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Myron Dorn

Sen. Myron Dorn

District 30

The content of these pages is developed and maintained by, and is the sole responsibility of, the individual senator's office and may not reflect the views of the Nebraska Legislature. Questions and comments about the content should be directed to the senator's office at

January 3rd, 2024

Thank you for visiting my website. It is an honor to represent the people of the 30th legislative district in the Nebraska Unicameral Legislature.

You’ll find my contact information on the right side of this page, as well as a list of the bills I’ve introduced this session and the committees on which I serve. Please feel free to contact me and my staff about proposed legislation or any other issues you would like to address.

Sen. Myron Dorn

Weekly Update
February 16th, 2024

Update Feb 16, 2024
Sen. Myron Dorn

Some unusually mild weather for mid February, but it’s been business as usual at the Legislature. That includes some very long public hearings in some committees, and good debate on the floor.

This week was the deadline for designating a priority bill for the session. I chose LB 1108, my bill that would take the “Fifty Cents for Life” program up to one dollar, to benefit the EMS and statewide trauma programs. The original bill would have added another 50 cents to the once-per-year car registration. At this time, we are looking at other funding sources, but those must be on-going and sustainable. We need to generate about $2.5 million per year to recruit and retain volunteer EMTs for rural areas, create a robust EMS service with an accurate registry and adequate equipment and training. The bottom line is that no matter when or where you dial 911, we need a squad able to respond.

This past week I had four bills heard by the Appropriations Committee, LBs 941, 942, 943 and 944. All of them appropriate funds to improve the state’s Medicaid provider rates for a variety of health care programs including assisted living and nursing facilities, and emergency and crisis behavioral health needs. We had an excellent turn out of citizens who use these services, as well as health professionals in support of these measures.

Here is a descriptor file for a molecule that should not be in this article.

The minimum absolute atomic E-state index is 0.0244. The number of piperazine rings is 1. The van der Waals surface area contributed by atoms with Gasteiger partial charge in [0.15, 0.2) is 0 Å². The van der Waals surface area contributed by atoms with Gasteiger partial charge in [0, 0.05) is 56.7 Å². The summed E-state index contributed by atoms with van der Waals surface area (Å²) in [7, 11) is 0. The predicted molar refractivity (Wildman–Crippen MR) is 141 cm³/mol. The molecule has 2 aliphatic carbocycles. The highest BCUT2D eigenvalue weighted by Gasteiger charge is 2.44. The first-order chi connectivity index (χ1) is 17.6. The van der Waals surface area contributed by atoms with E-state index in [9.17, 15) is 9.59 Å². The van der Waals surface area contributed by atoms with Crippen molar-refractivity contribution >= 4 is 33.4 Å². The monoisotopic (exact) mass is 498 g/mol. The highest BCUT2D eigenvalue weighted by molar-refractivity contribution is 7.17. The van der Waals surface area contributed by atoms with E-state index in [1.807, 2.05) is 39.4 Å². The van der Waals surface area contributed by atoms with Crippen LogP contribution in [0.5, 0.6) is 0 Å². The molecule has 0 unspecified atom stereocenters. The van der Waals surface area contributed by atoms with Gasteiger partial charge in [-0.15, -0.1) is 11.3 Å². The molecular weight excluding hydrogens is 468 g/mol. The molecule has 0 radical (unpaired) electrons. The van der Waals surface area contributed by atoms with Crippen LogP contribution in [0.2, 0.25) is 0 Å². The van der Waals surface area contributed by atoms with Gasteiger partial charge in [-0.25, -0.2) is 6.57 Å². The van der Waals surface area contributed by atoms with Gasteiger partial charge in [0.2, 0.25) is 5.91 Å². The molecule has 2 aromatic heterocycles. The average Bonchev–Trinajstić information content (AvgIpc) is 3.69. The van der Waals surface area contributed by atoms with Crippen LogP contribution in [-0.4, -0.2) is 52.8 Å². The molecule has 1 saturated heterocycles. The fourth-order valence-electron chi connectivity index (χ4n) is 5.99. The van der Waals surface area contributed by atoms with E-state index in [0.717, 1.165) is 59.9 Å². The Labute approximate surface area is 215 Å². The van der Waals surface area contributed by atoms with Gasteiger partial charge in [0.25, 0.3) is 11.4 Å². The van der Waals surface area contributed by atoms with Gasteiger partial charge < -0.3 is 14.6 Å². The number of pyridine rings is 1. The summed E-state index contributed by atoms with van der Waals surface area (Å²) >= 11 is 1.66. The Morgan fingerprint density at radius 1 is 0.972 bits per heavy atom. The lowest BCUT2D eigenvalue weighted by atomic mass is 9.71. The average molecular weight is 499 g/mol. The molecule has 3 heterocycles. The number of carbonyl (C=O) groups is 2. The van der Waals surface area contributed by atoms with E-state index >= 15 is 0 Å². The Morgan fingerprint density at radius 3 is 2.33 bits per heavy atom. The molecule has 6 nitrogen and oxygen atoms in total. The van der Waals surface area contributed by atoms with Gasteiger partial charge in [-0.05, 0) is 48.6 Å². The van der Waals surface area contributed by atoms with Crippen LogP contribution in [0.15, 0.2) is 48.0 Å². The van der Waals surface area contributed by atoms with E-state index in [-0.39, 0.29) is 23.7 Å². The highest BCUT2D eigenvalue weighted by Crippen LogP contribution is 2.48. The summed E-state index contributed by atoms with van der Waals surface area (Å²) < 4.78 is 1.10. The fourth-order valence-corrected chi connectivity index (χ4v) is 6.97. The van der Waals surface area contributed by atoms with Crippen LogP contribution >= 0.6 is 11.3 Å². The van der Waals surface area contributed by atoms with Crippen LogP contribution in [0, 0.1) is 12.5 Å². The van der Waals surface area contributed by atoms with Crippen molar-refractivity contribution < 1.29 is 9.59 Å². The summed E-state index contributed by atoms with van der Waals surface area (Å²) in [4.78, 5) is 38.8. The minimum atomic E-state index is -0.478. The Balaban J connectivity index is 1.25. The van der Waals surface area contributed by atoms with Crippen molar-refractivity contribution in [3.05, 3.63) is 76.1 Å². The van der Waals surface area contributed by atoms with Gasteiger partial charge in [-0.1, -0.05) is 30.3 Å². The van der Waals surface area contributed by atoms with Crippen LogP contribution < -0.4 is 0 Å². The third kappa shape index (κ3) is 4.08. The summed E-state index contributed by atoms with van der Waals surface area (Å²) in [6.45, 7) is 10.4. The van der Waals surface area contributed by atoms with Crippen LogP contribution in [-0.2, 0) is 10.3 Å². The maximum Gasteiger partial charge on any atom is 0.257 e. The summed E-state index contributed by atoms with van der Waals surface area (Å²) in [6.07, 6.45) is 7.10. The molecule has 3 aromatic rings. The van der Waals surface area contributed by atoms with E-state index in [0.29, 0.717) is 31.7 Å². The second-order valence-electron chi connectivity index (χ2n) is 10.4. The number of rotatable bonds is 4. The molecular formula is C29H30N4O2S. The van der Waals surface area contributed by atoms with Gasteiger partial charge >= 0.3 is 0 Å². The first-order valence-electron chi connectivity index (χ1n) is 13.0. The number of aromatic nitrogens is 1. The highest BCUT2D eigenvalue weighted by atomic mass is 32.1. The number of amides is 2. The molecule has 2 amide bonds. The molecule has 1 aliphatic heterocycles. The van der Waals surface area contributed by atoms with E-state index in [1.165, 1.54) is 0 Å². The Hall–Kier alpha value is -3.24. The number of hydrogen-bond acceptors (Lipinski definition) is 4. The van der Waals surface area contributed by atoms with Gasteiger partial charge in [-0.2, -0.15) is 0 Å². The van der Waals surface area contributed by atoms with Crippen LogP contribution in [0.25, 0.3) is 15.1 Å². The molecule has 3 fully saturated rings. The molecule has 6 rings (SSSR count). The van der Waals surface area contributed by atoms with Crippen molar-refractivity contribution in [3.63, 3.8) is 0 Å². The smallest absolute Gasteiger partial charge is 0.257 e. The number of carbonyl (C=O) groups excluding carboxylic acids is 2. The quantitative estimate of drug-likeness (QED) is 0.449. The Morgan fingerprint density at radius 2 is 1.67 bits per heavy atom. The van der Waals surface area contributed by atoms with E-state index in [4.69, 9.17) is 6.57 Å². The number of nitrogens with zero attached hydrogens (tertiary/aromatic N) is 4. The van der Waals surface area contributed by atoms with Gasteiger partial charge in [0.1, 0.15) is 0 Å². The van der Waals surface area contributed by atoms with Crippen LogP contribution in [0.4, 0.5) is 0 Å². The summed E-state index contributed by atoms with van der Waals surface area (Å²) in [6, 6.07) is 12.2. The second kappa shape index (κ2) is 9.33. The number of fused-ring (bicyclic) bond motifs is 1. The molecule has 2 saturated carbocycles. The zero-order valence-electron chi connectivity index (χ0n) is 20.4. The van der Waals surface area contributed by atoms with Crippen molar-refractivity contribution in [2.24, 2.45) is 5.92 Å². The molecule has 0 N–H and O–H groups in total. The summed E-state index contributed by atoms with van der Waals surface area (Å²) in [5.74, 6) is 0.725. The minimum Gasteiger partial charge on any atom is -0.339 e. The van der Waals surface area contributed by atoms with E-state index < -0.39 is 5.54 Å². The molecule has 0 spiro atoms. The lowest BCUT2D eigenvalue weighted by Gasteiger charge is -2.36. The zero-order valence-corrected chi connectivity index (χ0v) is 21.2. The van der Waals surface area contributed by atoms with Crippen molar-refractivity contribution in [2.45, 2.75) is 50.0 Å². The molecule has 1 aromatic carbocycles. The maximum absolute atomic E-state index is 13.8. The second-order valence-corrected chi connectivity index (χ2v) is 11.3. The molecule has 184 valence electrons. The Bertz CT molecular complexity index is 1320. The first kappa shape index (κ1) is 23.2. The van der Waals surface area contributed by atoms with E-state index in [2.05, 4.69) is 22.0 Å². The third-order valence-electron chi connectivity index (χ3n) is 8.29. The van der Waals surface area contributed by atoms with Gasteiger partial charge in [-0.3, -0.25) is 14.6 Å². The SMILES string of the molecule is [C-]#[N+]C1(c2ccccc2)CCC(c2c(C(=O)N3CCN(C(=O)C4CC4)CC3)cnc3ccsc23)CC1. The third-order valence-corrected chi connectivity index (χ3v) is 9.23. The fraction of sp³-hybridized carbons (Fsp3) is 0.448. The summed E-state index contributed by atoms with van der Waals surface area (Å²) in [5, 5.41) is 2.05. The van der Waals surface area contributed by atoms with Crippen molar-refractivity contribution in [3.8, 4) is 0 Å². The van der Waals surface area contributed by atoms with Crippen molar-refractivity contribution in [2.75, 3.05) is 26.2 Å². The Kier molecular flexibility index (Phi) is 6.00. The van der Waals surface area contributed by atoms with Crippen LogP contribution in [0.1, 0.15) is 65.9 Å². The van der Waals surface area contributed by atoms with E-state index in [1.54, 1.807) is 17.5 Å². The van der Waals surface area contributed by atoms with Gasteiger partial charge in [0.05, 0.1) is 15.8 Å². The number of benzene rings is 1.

Last year, 29 nursing homes (out of 200+) closed in Nebraska. At this rate of closure, we will soon be in crisis mode for nursing care. Staffing numbers are an issue. The Medicaid reimbursement rate is an issue. About 60% of patients in these categories are on Medicaid, and the rate has not increased at the same pace as inflation. If you get up to 75 to 80% Medicaid patients, your facility cannot make ends meet with the low rates we have now.

I am hearing lots of feedback from counties about LB 1067, prioritized by Sen. Clements. The bill would phase out the inheritance tax over the next few years. Currently there are only six states with an inheritance tax, Nebraska being one. There are also 12 states that have an estate tax and Maryland levies both.

An estate tax is paid by the estate, not the heirs, but obviously still very similar. However, Nebraska is the only state with an inheritance tax that doesn’t affect state revenues, only county revenues. Let me be clear, I don’t mind eliminating the inheritance tax, but I do want to ensure that counties are reimbursed for the loss of this revenue stream.

About $75 to 80 million has gone to the state’s counties through the inheritance tax. Sen. Clements has a very small carrot out there, to pay counties so many dollars a day for inmates in their jails, which would total about $3.5 million. Not anywhere near the $75 million that will be lost, so that has not appeased the counties very much.

Counties must pay for everything from public safety and county law enforcement to county roads and bridges.